Jean Fritz was born to American missionaries in Hankow, China, where she lived for the next thirteen years. She was an only child (a sister, Miriam, was born when Jean was 11, but unfortunately Miriam died only a week after her birth). Growing up, Jean kept a journal that she had written about her days in China with Lin Nai-Nari (her amah) and other thoughts such as how she had wanted her name to be Majorie. She moved to the United States with her parents when she was in eighth grade. She graduated in 1937 from Wheaten College. In 1941, she married Michael Fritz. She has two children, David and Andrea, who were both named after friends she had met in Hankow. She currently lives in Dobbs Ferry, New York. To her, writing became a very private place, where no one could come in. She began to form strong emotional bonds to the United States as a young child while still living in China.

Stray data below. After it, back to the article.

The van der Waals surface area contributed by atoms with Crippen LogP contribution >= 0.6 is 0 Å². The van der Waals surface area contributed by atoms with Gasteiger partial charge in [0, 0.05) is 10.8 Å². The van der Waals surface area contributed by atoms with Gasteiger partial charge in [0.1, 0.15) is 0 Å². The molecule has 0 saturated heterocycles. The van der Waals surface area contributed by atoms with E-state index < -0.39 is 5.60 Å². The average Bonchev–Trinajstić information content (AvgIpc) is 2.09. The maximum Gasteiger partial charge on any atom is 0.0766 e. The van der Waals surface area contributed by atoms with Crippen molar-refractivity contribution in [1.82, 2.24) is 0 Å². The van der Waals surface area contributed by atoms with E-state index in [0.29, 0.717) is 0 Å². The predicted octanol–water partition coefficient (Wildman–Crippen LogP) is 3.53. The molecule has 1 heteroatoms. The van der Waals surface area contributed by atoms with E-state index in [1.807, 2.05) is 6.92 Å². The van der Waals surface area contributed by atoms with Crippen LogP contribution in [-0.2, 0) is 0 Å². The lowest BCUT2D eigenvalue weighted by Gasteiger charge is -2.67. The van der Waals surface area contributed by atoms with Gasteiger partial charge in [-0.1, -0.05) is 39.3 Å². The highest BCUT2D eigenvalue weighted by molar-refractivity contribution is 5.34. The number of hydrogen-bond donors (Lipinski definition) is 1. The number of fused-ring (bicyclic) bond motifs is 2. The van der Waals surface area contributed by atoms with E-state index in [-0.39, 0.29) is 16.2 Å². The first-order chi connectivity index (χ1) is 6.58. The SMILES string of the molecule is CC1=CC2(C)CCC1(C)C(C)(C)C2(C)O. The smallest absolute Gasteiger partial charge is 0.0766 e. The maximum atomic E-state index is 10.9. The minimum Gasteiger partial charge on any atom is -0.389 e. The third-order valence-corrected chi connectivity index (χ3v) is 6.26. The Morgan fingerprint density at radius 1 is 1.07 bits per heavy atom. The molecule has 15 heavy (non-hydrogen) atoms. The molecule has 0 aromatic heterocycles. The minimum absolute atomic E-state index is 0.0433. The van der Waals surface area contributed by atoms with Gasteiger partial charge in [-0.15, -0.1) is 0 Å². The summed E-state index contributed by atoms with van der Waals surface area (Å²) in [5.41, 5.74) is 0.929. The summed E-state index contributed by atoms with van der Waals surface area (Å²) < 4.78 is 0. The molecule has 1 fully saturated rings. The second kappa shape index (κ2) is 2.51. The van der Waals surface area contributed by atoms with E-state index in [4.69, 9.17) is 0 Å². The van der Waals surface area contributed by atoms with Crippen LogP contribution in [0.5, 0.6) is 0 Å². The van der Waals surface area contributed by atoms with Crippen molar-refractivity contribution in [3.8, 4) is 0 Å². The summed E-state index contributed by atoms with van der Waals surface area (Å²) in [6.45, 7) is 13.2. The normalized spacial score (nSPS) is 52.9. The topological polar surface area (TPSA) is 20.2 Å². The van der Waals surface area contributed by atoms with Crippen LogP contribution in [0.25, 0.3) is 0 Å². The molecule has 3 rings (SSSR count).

Fritz's writing career started with the publication of several short stories in Humpty Dumpty magazine in the early 1950s. In 1954, her first book, Bunny Hopwell's First Spring was published, followed in 1955 by 121 Pudding Street, a work that is said to draw from the lives and characters of her children. She often wrote Westerns or stories of old America because her father would tell her stories of American heroes as she was growing up. Her first historical novel for children is The Cabin Faced West. Eventually she published her autobiography, Homesick, My Own Story in 1982 and won the Newbery Honor citation the following year. Her hard work for children earned her the 1986 Laura Ingalls Wilder Medal.